A LED (Chemstrip 10A, Boehringer Mannheim, Québec, Canada) test was performed on the urine sample immediately after collection on site and aliquots were stored at 4°C for HIV testing and at −20°C for PCR testing for STIs. HIV testing was performed locally in Cotonou and in Montreal, Canada, with the Calypte EIA (Calypte Biomedical Corporation, Berkeley, CA, USA) followed by western blot confirmation (Cambridge Biotech/Calypte Biomedical Corporation).26 The Amplicor CT/NG detection kit from Roche Diagnostics was performed in Montreal for detection of chlamydial and gonococcal infections. Finally, an in-house PCR for Trichomonas vaginalis targeting the 650 base pair repetitive sequence was performed in the Department of Microbiology of the Université de Sherbrooke, using an adaptation27 of the procedure of Shaio and collaborators.28
The data were analysed using Epi-Info (Center for Diseases Control and Prevention, USA, World Health Organization, Geneva, Switzerland) and SAS (SAS Institute, Cary, NC, USA). For the analysis of STI risk factors, the prevalence odds ratio (POR) was used as the measure of association. The χ2and Fisher’s exact tests were used for univariate analysis whereas logistic regression was used for multivariate analysis. We calculated the sensitivity and specificity (with 95% confidence intervals) as well as the positive and negative predictive values of the LED test, using a cut off of 1+, meaning that samples with a result greater than trace were considered LED positive (the possible values for the test were: negative, trace, 1+, and 2+), in comparison with a gold standard based on PCR results.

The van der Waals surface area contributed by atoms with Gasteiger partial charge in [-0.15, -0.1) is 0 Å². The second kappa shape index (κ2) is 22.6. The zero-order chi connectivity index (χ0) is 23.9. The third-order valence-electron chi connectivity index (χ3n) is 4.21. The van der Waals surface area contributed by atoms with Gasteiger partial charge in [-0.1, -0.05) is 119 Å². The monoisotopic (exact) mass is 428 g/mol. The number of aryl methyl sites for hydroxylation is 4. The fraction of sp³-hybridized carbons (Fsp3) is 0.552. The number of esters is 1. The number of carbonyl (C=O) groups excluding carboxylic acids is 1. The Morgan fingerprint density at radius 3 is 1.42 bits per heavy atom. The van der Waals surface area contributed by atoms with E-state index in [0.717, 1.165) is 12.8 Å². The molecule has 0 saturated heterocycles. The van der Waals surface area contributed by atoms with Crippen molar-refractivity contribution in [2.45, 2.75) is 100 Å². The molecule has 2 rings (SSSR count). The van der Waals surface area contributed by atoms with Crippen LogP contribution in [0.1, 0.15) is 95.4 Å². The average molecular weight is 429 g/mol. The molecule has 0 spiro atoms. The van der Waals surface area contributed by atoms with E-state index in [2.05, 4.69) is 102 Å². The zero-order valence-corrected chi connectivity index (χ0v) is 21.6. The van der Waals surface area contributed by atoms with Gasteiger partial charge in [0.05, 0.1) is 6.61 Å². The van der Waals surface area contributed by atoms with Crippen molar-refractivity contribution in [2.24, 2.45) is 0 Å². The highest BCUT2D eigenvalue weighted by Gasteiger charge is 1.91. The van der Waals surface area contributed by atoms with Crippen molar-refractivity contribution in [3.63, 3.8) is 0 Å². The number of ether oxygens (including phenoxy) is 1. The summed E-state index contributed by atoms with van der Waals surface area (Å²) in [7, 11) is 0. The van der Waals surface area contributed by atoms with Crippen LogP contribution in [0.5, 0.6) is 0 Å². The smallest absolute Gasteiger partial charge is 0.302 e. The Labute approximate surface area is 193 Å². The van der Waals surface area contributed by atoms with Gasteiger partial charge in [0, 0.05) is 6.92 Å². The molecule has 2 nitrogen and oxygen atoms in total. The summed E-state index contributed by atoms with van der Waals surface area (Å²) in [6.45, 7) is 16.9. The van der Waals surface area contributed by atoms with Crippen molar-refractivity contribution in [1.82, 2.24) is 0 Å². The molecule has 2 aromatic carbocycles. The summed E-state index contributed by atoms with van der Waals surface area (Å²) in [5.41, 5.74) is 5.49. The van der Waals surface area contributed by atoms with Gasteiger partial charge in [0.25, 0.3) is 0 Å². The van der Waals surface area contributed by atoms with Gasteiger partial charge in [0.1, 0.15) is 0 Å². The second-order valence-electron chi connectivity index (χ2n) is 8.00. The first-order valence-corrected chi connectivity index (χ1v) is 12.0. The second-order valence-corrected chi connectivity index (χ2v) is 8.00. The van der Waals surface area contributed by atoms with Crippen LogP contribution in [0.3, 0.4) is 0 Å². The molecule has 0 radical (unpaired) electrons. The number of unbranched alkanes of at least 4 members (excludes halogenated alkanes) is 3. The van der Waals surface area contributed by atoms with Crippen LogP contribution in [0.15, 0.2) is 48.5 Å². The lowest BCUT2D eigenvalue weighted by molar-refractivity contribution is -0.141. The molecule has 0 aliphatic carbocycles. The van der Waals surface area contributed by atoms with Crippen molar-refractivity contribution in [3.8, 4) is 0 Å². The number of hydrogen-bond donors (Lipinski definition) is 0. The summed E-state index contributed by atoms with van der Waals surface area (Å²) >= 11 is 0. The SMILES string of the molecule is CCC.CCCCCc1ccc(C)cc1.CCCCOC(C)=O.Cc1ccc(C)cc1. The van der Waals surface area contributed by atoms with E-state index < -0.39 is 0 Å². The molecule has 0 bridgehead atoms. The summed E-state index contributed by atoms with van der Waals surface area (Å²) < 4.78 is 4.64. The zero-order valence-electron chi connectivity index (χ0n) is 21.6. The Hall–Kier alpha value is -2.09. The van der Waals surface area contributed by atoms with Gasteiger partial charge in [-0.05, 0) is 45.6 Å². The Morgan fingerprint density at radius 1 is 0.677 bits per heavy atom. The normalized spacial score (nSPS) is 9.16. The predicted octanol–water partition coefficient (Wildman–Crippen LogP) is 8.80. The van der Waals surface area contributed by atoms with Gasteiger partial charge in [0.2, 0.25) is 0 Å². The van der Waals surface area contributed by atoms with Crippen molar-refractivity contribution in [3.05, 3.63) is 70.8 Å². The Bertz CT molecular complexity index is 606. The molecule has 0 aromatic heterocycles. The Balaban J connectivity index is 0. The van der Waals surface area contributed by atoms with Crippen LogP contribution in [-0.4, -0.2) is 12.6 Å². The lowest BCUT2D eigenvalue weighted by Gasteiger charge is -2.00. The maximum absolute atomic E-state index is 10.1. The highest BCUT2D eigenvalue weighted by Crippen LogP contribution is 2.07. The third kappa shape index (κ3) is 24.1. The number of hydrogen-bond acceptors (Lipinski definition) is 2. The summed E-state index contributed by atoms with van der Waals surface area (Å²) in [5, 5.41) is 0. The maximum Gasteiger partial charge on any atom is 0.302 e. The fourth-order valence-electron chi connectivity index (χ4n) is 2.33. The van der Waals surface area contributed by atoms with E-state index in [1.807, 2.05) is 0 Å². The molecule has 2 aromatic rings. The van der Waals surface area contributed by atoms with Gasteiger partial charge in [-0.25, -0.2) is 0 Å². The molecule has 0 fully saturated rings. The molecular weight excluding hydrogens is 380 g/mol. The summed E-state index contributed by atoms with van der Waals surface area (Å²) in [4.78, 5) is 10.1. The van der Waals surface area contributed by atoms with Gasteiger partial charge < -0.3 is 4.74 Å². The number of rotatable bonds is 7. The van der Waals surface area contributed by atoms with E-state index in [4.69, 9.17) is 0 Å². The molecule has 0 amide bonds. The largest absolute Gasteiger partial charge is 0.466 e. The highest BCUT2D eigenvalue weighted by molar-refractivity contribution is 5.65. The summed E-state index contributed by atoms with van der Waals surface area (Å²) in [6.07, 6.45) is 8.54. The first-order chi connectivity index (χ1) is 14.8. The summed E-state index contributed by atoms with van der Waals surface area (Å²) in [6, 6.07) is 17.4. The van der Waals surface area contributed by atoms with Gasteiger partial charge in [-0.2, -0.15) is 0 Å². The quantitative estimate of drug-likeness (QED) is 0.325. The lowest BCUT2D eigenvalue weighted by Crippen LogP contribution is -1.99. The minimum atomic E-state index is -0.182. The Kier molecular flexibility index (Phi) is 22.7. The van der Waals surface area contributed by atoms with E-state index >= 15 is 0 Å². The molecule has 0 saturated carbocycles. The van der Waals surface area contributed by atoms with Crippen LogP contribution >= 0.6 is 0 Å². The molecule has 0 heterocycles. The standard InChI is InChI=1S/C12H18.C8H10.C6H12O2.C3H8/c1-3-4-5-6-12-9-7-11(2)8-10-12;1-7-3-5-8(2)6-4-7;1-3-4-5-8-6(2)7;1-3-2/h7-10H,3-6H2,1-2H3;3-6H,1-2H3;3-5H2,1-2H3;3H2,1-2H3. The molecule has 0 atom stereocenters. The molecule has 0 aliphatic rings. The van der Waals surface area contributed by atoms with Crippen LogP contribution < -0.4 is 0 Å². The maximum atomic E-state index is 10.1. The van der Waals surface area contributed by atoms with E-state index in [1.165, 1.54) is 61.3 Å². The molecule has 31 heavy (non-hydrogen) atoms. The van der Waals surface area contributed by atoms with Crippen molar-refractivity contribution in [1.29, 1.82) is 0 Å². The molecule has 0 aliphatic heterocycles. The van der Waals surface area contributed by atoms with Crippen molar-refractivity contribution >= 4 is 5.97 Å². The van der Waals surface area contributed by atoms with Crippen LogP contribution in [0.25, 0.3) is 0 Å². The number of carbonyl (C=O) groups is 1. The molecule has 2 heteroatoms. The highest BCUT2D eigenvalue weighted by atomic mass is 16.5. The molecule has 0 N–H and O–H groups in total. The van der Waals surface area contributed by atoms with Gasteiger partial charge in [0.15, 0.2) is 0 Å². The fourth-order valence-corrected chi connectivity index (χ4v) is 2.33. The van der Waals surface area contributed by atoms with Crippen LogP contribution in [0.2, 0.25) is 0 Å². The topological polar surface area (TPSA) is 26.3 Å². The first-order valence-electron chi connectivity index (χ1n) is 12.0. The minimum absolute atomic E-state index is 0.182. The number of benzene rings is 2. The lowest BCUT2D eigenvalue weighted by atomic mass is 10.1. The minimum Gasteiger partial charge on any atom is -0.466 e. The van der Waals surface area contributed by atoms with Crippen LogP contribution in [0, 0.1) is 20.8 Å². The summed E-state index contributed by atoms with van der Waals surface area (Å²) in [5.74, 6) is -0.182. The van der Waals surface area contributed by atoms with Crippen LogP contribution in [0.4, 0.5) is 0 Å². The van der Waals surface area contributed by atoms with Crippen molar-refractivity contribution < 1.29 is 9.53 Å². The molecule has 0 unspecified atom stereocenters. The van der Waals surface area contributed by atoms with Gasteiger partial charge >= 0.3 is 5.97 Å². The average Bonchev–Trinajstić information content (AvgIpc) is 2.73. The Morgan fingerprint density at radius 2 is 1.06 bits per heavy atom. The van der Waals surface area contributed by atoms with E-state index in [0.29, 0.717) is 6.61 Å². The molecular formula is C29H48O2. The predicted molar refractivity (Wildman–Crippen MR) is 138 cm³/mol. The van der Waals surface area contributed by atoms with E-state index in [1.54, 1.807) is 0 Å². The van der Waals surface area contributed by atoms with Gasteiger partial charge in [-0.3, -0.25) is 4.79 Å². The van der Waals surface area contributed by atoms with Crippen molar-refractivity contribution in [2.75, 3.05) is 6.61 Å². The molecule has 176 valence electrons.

A total of 404 male clients of FSWs provided a urine sample over 47 nights of data collection between 28 May and 18 August, 1998. From 17 June to 18 August, the numbers of clients refusing to participate in the study were recorded. Of 486 clients approached, 329 (67.7%) accepted and 157 (32.3%) declined participation. Of the 404 subjects who provided a urine sample, 330 (81.7%) answered the questionnaire and 298 (73.8%) had a physical examination. Among those answering the questionnaire, median age was 25.5 years (range 17–53). Overall, 34 (8.4%) of the participants were infected with HIV; 22 (5.4%) with N gonorrhoeae; 11 (2.7%) with C trachomatis; 11 (2.7%) with T vaginalis; 31 (7.7%) with either N gonorrhoeae or C trachomatis; and 41 (10.1%) with any of the latter three pathogens.